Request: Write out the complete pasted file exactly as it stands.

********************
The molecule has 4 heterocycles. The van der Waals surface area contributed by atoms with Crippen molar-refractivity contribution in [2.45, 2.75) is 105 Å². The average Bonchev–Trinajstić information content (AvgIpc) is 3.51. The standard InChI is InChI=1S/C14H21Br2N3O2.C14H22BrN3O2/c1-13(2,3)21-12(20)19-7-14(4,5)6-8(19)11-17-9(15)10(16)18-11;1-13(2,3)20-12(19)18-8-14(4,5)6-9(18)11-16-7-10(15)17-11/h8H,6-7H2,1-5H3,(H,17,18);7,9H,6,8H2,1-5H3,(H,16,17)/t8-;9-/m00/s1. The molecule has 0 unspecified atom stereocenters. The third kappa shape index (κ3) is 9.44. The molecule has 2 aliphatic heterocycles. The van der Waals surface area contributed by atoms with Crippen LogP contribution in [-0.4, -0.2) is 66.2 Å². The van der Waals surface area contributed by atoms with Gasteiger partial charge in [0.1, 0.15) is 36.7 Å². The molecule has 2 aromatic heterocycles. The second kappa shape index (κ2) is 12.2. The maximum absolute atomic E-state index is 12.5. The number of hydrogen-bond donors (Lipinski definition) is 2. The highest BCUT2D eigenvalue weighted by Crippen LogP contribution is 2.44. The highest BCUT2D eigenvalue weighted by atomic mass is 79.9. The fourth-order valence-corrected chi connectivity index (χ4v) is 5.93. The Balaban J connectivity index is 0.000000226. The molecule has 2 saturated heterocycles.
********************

The molecule has 4 heterocycles. The van der Waals surface area contributed by atoms with Crippen molar-refractivity contribution in [2.45, 2.75) is 105 Å². The average Bonchev–Trinajstić information content (AvgIpc) is 3.51. The standard InChI is InChI=1S/C14H21Br2N3O2.C14H22BrN3O2/c1-13(2,3)21-12(20)19-7-14(4,5)6-8(19)11-17-9(15)10(16)18-11;1-13(2,3)20-12(19)18-8-14(4,5)6-9(18)11-16-7-10(15)17-11/h8H,6-7H2,1-5H3,(H,17,18);7,9H,6,8H2,1-5H3,(H,16,17)/t8-;9-/m00/s1. The molecule has 0 unspecified atom stereocenters. The third kappa shape index (κ3) is 9.44. The molecule has 2 aliphatic heterocycles. The van der Waals surface area contributed by atoms with Crippen LogP contribution in [-0.4, -0.2) is 66.2 Å². The van der Waals surface area contributed by atoms with Gasteiger partial charge in [0.1, 0.15) is 36.7 Å². The molecule has 2 aromatic heterocycles. The second kappa shape index (κ2) is 12.2. The maximum absolute atomic E-state index is 12.5. The number of hydrogen-bond donors (Lipinski definition) is 2. The highest BCUT2D eigenvalue weighted by Crippen LogP contribution is 2.44. The highest BCUT2D eigenvalue weighted by atomic mass is 79.9. The fourth-order valence-corrected chi connectivity index (χ4v) is 5.93. The Balaban J connectivity index is 0.000000226. The molecule has 2 saturated heterocycles.